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I have a 1968 Gto with a 428 engine. It has been in storage for years and I am getting it out to drive again and fix the jerry rigs from my earlier days. Since installing the engine it has always sat too low. The oil pan just barely touches the center link. The fan shroud had to be cut out on the bottom etc. I would guess-timate it sits 1" to 1.5" too low. I may be over estimating a tad, but not much. Do the "big" cars vs the intermediate bodies take different motor mounts? I could not imagine that the rubber insulators could be that bad? Any ideas?
 

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I'm hoping some others will chime in on this as I'm not totally familiar with these problems......BUT I do know that the front crossmember of GM A-bodies (like GTO's) are notorious for sagging and this could be your problem. Others may have suggestions for how to fix this.

By the way, welcome to the Forum.
 

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While high mile previous heavy engine A-body's do exhibit some degree of frame cradle sag, there are ways to get the oilpan clearance back.

To fix will require pulling the engine & removing each stamped steel frame stand. There are currently avail 1/4" thick steel spacers that mirror the profile of the '64-72 Pontiac A-body triangular shaped frame stands. I've made several pair myself over the years out of 1/8" plate using a piece of Masonite as a pattern along with my brothers plasma cutter. Removing, then replacing the frame stands with spacers can be a pain to access the nuts or bolt heads, up under the frame crossmember, if you are not removing the front coil springs & lower control arms, it can still be done. Tired of fumbling with extensions & universal joints, its time to bend a cheappee distributor wrench with an acetylene torch.

Another problem, for at least the last decade, most of the commonly avail transmission mounts are too thick & help tilt the engine/trans up slightly in the rear. That issue can be solved with taking an angle grinder to crossmember side of the trans mount. Best to you on the repair.
 

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A few years ago, on my 68 the center link was slightly rubbing on the oil pan. Installed new motor mounts, now has about 1/2" gap
 

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A few years ago, on my 68 the center link was slightly rubbing on the oil pan. Installed new motor mounts, now has about 1/2" gap
New motor mounts raised my engine up to correct the same problem, I would replace them especially if they are original.
I also replaced the tranny mount as well as the two rubber grommets on the ends of the crossmember.
Some pitting on the passenger side was filled with JB weld.
 

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There's a guy in the GTOAA named MIke Spizziri who makes and sells spacers like PINION HEAD was talking about. His phone number is 215-896-5379 and email is: [email protected]. I personally have not dealt with him but he's been a regular advertiser in The Legend , the GTOAA's magazine, so I assume he's OK or they would have pulled his ads.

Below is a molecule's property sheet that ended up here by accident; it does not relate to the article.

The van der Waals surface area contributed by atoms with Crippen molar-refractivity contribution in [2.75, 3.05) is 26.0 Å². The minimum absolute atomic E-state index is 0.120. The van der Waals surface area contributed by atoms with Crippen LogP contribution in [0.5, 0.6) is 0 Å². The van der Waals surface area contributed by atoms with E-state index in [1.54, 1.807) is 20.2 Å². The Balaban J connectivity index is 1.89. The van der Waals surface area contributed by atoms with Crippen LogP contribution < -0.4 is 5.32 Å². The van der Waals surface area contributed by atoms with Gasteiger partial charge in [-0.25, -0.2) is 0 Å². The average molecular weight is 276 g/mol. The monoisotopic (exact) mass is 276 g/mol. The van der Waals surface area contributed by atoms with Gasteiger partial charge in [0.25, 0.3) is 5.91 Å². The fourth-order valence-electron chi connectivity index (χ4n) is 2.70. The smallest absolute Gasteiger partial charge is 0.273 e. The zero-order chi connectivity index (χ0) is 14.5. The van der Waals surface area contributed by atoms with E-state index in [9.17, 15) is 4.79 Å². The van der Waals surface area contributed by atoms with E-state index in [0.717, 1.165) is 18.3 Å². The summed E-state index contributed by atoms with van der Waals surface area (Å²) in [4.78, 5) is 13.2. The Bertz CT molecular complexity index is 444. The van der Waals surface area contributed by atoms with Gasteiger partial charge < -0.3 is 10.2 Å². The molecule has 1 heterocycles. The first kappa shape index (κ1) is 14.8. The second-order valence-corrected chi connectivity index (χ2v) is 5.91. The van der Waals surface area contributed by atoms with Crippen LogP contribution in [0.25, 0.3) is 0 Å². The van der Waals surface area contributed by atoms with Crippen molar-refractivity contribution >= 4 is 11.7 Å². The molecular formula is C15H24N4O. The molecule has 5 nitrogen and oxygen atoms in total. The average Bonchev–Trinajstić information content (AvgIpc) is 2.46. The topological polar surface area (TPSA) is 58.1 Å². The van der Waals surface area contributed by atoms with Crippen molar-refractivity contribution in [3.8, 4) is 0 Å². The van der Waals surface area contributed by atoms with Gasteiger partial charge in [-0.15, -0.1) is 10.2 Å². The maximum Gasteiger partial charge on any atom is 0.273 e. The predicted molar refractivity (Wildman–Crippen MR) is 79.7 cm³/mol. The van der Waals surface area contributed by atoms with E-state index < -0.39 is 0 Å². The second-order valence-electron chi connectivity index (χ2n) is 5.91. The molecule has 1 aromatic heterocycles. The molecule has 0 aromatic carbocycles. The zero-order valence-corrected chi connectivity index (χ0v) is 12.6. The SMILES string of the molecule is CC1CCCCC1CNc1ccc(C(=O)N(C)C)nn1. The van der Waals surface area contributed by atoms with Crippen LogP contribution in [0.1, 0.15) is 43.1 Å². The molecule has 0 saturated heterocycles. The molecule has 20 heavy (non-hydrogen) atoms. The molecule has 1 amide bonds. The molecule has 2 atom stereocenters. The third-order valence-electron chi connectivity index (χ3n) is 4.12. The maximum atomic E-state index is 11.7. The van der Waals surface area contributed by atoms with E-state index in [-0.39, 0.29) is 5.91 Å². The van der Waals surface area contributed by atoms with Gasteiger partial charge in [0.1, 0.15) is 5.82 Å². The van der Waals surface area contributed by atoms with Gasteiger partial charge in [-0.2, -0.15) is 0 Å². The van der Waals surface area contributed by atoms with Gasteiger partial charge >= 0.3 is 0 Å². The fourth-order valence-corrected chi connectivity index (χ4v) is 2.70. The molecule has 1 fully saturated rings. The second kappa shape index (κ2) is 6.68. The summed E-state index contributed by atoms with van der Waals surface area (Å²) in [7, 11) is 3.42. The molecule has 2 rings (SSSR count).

If you are good are fabrication, I would just follow Pinion Head's directions and do your own spacers. Or you could PM Pinion Head to see if he is able to make you a pair of spacers. Failing that, you could contact Mr Spizziri for a pair.

Best of luck with this...let us know how it goes.
 

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It just so happens that I did this exact repair today. Well, at least I replaced the motor mounts in my 68 - I did it for a different reason, but the new mounts does seem to have it sitting up a little higher.

I decided to replace my mounts because 1) I noticed that when working the throttle under the hood, the entire engine moved quite a bit - too much, and 2) I was pulling the headers to replace with RA Manifolds so I'd have plenty of room to work.

Changing the mounts was kind of a pain, even with all the extra space. Interestingly, it was the RH side (passenger) that was more difficult. No matter how I raised or lowered the engine in tiny increments, the RH side wouldn't line up perfectly. I ended up using a small pry bar to move the mount just a tiny bit enough to get the bottom bolt through - the one that goes to the frame mount. Also - I couldn't get the torque wrench in on the front facing engine bolt. I'm hoping my internal torque sensor was close. :)

To the point - this took a couple hours...4 or 5 if you count getting the old headers off. That's with jack stands, on my back in the garage. And the result is probably what will help your issue, at least somewhat. If your old mounts are really spent, may help a good bit.
 

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There's a guy in the GTOAA named MIke Spizziri who makes and sells spacers like PINION HEAD was talking about. His phone number is 215-896-5379 and email is: [email protected]. I personally have not dealt with him but he's been a regular advertiser in The Legend , the GTOAA's magazine, so I assume he's OK or they would have pulled his ads.

If you are good are fabrication, I would just follow Pinion Head's directions and do your own spacers. Or you could PM Pinion Head to see if he is able to make you a pair of spacers. Failing that, you could contact Mr Spizziri for a pair.

Best of luck with this...let us know how it goes.
Mike is a friend and an upstanding guy. I have those spacers Mike sells, I have yet to install them.
 

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I too, had the same problem, and the motor mounts also solved the issue. I now have a 1/2 gap for the pan/center link gap. I believe they came from NAPA
 
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